Horrific Removal Side Effect of Paragard IUD
A new study in the journal Contraception has found that IUDs are becoming the most common form of birth control women are using. The study found that 42% of women have an IUD. However, no one is informing women of the horrific removal side effects of one IUD in particular – Paragard.
Manufactured by Teva Pharmaceuticals, Paragard IUD provides a long-term birth control approved by the FDA since 1984. In 1984, the FDA approved for use of only 4 years. In 1994, the use extended to 10 years. However, some are misguided to think the device can last up to 12 years.
The Paragard® Intrauterine Copper Contraceptive is a small, T-shaped intrauterine device (IUD) used to prevent pregnancy for up to ten years. Unlike other IUDs that use hormone progestin to prevent pregnancy, the ParaGard IUD is a non-hormonal IUD that releases copper to prevent fertilization. Literature brags of a pregnancy rate of less than 1 per 100 women each year.
Two monofilament stands affix to the bottom portion of the Paragard with a wire coil wrapped around the device. The chemical makeup of the wire is undisclosed from the NDA application. The fiber plastic is also commonly used to make fishing line. This plastic with the human body causes it to deionize over time.
Paragard Removal Side Effect
According to a new study, more women are turning to IUDs as a form of contraception. However, there has been an increase in risks associated with the device as well. The most common of these is when the device’s T-arm breaks. Unlike Mirena or Skyla, the T-arm in Paragard does not bend.
Either during use or removal, the T-arm breaks. Due to the nature of removal, the uterus will contract. Once the device breaks and the uterus contracts, the broken arm disappears into the body. Usually, the broken arm is sharp and perforates the uterine wall. All arm breaks happen in the same place.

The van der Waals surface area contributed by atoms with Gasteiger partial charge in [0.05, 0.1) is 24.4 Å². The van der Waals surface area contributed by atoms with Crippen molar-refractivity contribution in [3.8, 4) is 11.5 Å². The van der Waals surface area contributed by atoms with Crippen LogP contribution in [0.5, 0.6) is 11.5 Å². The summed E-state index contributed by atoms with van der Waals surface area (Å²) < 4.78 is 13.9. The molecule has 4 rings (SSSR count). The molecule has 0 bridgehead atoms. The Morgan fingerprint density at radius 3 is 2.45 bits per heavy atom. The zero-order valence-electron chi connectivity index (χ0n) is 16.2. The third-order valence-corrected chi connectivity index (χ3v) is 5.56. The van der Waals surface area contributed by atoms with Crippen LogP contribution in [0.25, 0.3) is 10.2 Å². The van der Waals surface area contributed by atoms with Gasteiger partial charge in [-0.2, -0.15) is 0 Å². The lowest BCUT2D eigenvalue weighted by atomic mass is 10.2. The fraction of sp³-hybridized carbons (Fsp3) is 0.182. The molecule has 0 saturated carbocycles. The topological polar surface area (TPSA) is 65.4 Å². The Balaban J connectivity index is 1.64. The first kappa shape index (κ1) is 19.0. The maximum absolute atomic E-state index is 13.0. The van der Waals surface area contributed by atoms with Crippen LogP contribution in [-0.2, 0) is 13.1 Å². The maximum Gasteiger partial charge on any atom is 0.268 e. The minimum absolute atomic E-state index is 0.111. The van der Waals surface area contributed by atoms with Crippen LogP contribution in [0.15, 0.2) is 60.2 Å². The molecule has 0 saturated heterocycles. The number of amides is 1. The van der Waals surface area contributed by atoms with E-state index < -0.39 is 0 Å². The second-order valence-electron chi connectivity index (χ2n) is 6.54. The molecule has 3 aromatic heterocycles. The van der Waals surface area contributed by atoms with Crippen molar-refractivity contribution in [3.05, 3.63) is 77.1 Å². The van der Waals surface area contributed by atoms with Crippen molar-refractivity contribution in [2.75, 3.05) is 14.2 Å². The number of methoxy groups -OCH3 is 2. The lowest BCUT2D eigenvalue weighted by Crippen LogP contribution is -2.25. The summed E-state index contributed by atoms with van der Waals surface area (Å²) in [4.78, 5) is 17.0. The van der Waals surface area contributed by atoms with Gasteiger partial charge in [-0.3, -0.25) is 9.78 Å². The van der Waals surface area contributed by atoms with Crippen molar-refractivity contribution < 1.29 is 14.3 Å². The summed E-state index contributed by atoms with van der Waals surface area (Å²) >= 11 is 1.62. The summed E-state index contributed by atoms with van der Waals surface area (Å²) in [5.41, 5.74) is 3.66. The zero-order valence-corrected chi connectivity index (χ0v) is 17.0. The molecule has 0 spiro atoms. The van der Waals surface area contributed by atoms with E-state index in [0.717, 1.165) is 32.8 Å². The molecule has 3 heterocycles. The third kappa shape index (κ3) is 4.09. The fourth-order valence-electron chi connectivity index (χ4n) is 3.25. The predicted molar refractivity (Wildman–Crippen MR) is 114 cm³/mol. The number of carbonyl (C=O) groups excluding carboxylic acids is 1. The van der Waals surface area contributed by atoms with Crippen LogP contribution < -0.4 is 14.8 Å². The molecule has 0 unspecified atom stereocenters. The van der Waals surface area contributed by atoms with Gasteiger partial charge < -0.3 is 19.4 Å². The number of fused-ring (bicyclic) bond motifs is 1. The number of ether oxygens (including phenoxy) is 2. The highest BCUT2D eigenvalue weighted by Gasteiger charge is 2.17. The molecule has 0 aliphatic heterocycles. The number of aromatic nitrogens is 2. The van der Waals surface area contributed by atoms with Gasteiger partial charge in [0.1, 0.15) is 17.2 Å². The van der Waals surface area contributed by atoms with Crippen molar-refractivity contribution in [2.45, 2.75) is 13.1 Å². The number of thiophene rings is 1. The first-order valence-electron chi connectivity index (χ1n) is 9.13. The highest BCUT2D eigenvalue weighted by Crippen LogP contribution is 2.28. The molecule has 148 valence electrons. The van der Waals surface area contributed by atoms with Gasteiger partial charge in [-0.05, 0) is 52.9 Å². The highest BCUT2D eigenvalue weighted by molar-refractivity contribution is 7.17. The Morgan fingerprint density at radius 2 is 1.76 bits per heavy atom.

Then, a doctor recommends ultrasound or laparoscopy to find the fragment. However, puncturing the uterine wall too many times will prevent future pregnancies. Many doctors recommend 1-2 years after the arm breaks to attempt a pregnancy.
Arm Break Complications
This dangerous complication can impair fertility and lead to painful surgeries at an attempt of removal. These include hysteroscopy, laparotomy and in some cases, a complete hysterectomy. However, many times retrieval of the arm is impossible.
Therefore, the risk of surgeries includes infection, bleeding, PID, tearing of the uterus or damage to the cervix, and complications from fluid or gas used in the procedure.
Paragard T-Arm Break Study
In 2015, the Open Journal of Clinical & Medical Case Reports published a study of Chicago gynecologists within a 3-year time frame. The study found 7 issues over the three years of a T-arm break. All required a hysteroscopic removal. One study participant was unable to have the arm removed. Experts suggested that these breaks are heavily underreported.
Get Compensation for Paragard IUD Breaks
If you or someone you love had a Paragard IUD that had a T-arm break, help is available. Financial compensation could be available. Contact us today to set up a free consultation during which we will listen to your story and discuss your legal rights and options. If you choose us to represent you, we will work with you on a contingency fee basis; this means you pay nothing until we have secured compensation for you, either through a jury verdict or settlement.